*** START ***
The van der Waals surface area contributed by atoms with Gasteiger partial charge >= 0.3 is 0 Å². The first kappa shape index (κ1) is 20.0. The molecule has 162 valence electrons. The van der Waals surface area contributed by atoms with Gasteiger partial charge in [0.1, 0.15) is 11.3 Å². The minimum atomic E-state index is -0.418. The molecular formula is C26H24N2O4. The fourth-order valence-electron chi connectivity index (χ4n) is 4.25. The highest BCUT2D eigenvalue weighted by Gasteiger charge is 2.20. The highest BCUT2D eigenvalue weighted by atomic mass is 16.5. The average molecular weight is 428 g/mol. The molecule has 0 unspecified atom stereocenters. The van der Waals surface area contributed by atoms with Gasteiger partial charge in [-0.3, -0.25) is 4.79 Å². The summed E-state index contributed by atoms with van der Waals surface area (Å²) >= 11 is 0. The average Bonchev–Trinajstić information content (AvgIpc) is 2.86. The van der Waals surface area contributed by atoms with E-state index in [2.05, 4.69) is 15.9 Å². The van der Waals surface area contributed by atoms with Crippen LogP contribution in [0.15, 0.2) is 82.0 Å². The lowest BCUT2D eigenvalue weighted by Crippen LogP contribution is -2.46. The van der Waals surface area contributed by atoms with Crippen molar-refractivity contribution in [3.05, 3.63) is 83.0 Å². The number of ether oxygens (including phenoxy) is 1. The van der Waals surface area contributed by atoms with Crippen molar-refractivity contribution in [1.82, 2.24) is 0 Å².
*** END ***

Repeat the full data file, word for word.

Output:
The van der Waals surface area contributed by atoms with Gasteiger partial charge >= 0.3 is 0 Å². The first kappa shape index (κ1) is 20.0. The molecule has 162 valence electrons. The van der Waals surface area contributed by atoms with Gasteiger partial charge in [0.1, 0.15) is 11.3 Å². The minimum atomic E-state index is -0.418. The molecular formula is C26H24N2O4. The fourth-order valence-electron chi connectivity index (χ4n) is 4.25. The highest BCUT2D eigenvalue weighted by Gasteiger charge is 2.20. The highest BCUT2D eigenvalue weighted by atomic mass is 16.5. The average molecular weight is 428 g/mol. The molecule has 0 unspecified atom stereocenters. The van der Waals surface area contributed by atoms with Gasteiger partial charge in [-0.3, -0.25) is 4.79 Å². The summed E-state index contributed by atoms with van der Waals surface area (Å²) >= 11 is 0. The average Bonchev–Trinajstić information content (AvgIpc) is 2.86. The van der Waals surface area contributed by atoms with E-state index in [2.05, 4.69) is 15.9 Å². The van der Waals surface area contributed by atoms with Crippen LogP contribution in [0.15, 0.2) is 82.0 Å². The lowest BCUT2D eigenvalue weighted by Crippen LogP contribution is -2.46. The van der Waals surface area contributed by atoms with Crippen molar-refractivity contribution in [3.05, 3.63) is 83.0 Å². The number of ether oxygens (including phenoxy) is 1. The van der Waals surface area contributed by atoms with Crippen molar-refractivity contribution in [1.82, 2.24) is 0 Å².